Michael Reagan, son of the President, previewed 8-minutes of excerpts from the film and said "It's horrendous, it's absolutely horrendous," in it’s portrayal of his father which is said to have President Reagan using foul language. 

"They also have my dad taking God's name in vain in an angry, angry way. ... They have him calling another person in anger an S.O.B." 

"I've never seen my Dad that angry and I've never heard him use the 'G-D' word in my life," Michael said on Sean Hannity’s syndicated radio talk show. 
"They dislike my father, and you can see that," he said. "They actually infer that Alzheimer's was setting in at the time the whole thing was going on with Ollie North and Iran-Contra - which is absurd." 

Reagan announced that he was suffering from the disease in late 1994. 

Reagan biographer Lou Cannon said of the excerpts of the script he has read, "They have put words in Reagan's mouth that he would never have uttered. Reagan simply didn't talk like that." 

A fervor has erupted on the left following CBS decision to cancel the movie. Senate Minority Leader Tom Daschle (D-South Dakota) said the CBS move "smells of intimidation to me." Referring to the controversy stirred by supporters of President Reagan, which went as far as calling for boycotts of CBS and the advertising sponsors of the mini-series.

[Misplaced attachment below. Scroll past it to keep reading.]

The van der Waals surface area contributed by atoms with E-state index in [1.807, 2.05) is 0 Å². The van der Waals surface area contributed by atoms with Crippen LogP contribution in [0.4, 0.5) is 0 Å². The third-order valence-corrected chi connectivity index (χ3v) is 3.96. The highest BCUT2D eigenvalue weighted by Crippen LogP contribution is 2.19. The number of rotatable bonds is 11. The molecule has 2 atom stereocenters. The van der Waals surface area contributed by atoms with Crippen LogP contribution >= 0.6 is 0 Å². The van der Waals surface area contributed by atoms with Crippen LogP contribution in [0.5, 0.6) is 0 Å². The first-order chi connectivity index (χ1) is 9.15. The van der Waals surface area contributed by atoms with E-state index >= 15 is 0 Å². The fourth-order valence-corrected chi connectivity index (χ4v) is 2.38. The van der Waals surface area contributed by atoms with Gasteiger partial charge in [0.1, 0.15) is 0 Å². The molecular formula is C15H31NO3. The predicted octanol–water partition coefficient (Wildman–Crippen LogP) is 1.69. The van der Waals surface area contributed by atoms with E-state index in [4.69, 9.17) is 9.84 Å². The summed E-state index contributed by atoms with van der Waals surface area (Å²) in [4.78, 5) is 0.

"They made a business decision," CNN quoted Jeff Chester, the head of the Center for Digital Democracy, a communications lobbying group. "In doing so, they clearly caved in to the political pressure." 

Also quoted in the CNN report, Robert Thompson, who heads the Center for the Study of Popular Television at Syracuse University said that CBS pulling the mini-series "gives new hope to all of the people who don't like what they see on entertainment television. ..All of the special interest groups can say, 'look, we got the Reagan docudrama off the air. What's next?"